But I think there’s a lesson, even if it’s one I’d never put into personally with something like the lottery.

In every successful business, the founders either have unique access to private information, or else a unique application that can be executed with public information.

The question for any of us in business is: which strategy works best for you?

Can These Small Satellites Solve the Riddle of Internet From Space?

Satellite internet is notoriously expensive, and the business of providing it is notoriously brutal. A startup called Astranis founded by rocket scientists from Stanford University and MIT wants to change that.

The company’s satellites are about the size of a mini-fridge, while traditional satellites are closer to the size of a bus. “Traditional satellites cost hundreds of millions to build,” says co-founder and CEO John Gedmark. “These cost tens of millions.”

Gedmark says Astranis focuses on the software that controls its satellites, which make them more flexible than traditional satellites. By using software-defined radio, for example, the company can more easily change what radio frequencies a satellite uses.

Astranis is joining a new space race led by Elon Musk’s SpaceX and Richard Branson-backed OneWeb to build a new breed of satellite internet network that can reach the entire globe and perhaps compete with more traditional forms of broadband, like cable internet and cellular data services. But Astranis is taking a different approach than other space companies by focusing on bringing down costs.

Traditional satellite communications systems float in what’s called geosynchronous orbit, around 22,000 feet above the Earth. These satellites can provide internet access to remote parts of the Earth, as well as airplanes. But the connections can lag, which isn’t good for real-time applications like online gaming or video conferencing. SpaceX and OneWeb both aim to overcome this problem by launching satellites into what’s called low Earth orbit, which ranges from roughly 100 to 1,250 miles above Earth.


The problem is that in order to reach the entire world from low Earth orbit, these companies need hundreds or thousands of satellites, raising the system’s cost. Previous attempts at building low Earth orbit networks ended in bankruptcy, including the Bill Gates-backed Teledesic and satellite-phone companies Globalstar and Iridium.

SpaceX and similar companies, like Jeff Bezos-backed Blue Origin, are trying to reduce the costs of launching rockets, which lower the cost of building such a network. But it’s not yet clear whether these companies could offer internet access at rates that subscribers can afford, and skeptics worry this will end up costing more than just trenching fiber and building cellular towers.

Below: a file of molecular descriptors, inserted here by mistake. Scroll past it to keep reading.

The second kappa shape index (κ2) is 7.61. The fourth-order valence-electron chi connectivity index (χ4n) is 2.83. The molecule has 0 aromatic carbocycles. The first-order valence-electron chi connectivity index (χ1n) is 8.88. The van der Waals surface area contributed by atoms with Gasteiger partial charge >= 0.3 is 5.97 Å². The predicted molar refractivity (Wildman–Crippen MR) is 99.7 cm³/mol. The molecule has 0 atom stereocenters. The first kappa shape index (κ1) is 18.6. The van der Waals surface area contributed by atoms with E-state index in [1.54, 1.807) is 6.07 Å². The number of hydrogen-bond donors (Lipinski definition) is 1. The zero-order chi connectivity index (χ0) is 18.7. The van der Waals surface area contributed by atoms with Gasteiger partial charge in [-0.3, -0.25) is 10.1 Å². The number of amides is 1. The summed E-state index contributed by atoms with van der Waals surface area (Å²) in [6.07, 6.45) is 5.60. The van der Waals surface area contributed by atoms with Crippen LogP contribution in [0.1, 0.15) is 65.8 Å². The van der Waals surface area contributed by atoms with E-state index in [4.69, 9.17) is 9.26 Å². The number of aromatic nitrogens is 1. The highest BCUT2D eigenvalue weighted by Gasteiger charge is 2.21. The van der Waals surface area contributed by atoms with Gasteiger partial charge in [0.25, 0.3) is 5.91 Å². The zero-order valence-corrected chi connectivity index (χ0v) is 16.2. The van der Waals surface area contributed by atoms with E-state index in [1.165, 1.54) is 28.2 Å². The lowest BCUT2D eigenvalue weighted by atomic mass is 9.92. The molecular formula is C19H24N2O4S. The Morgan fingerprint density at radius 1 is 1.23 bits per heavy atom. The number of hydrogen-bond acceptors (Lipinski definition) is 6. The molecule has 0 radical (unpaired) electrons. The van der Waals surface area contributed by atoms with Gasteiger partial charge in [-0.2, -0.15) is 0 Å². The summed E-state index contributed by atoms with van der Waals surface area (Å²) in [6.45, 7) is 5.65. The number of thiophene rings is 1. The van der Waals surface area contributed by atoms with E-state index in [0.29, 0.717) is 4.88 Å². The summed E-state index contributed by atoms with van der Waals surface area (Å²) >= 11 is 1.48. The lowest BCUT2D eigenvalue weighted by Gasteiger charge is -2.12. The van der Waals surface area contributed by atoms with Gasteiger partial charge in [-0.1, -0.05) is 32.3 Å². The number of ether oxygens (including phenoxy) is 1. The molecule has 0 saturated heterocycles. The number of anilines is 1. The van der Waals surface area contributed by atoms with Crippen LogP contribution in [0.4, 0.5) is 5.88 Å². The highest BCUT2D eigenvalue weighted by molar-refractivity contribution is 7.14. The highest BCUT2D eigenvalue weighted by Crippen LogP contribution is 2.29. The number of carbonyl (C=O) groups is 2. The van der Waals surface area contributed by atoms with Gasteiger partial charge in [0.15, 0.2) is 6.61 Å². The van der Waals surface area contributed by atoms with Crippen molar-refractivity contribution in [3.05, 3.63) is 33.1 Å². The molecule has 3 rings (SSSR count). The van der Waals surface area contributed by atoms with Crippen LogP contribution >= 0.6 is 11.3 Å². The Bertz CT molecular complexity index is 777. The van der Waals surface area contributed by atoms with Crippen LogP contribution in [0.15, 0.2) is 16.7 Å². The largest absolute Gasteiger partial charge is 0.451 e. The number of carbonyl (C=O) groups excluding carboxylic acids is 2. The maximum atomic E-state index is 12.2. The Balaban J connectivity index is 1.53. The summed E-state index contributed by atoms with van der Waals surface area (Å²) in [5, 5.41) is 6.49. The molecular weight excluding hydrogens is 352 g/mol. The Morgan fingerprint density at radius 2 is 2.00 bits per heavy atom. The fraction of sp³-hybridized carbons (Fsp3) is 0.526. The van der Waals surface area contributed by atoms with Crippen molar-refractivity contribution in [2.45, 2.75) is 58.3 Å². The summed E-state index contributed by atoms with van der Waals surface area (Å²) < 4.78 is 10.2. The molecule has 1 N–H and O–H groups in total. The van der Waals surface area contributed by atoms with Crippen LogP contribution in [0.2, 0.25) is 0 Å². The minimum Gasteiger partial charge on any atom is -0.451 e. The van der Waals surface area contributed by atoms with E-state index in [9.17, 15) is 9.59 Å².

Astranis is sticking to geosynchronous orbit, but it’s building small, cheaper satellites that the company hopes will bring the costs for end-users into the same price range as cellular data.

That plan won’t address the latency issues of geosynchronous orbit satellites, but the company just might be able to bring affordable high-speed internet to places where laying fiber isn’t practical, such as the Pacific islands. Astranis plans to sell bandwidth to internet service providers, rather than directly to end-users. It already has one test satellite in space, and plans to launch its first commercially available satellite next year. Eventually the company could launch dozens or hundreds of satellites; other geostationary satellite communications providers operate anywhere from one to dozens of satellites. Gedmark estimates each Astranis satellite will have a bandwidth capacity of about 10 gigabits per second, which isn’t much compared with a wholesale fiber-optic link, but should be enough to help get remote areas online.

The company received a vote of confidence Thursday from venture-capital firm Andreessen Horowitz, which announced a $13.5 million investment. Andreessen Horowitz partner Martin Casado said the Astranis team was the main attraction. Gedmark has a degree in aerospace from Stanford and previously worked for the Xprize Foundation. Co-founder and CTO Ryan McLinko studied aeronautics and astronautics at MIT, designed hardware for satellite company Planet Labs, and oversaw the creation of the flight-control system for Sierra Nevada Corporation’s Dream Chaser spacecraft. Other team members previously worked for SpaceX, Orbital, and Google.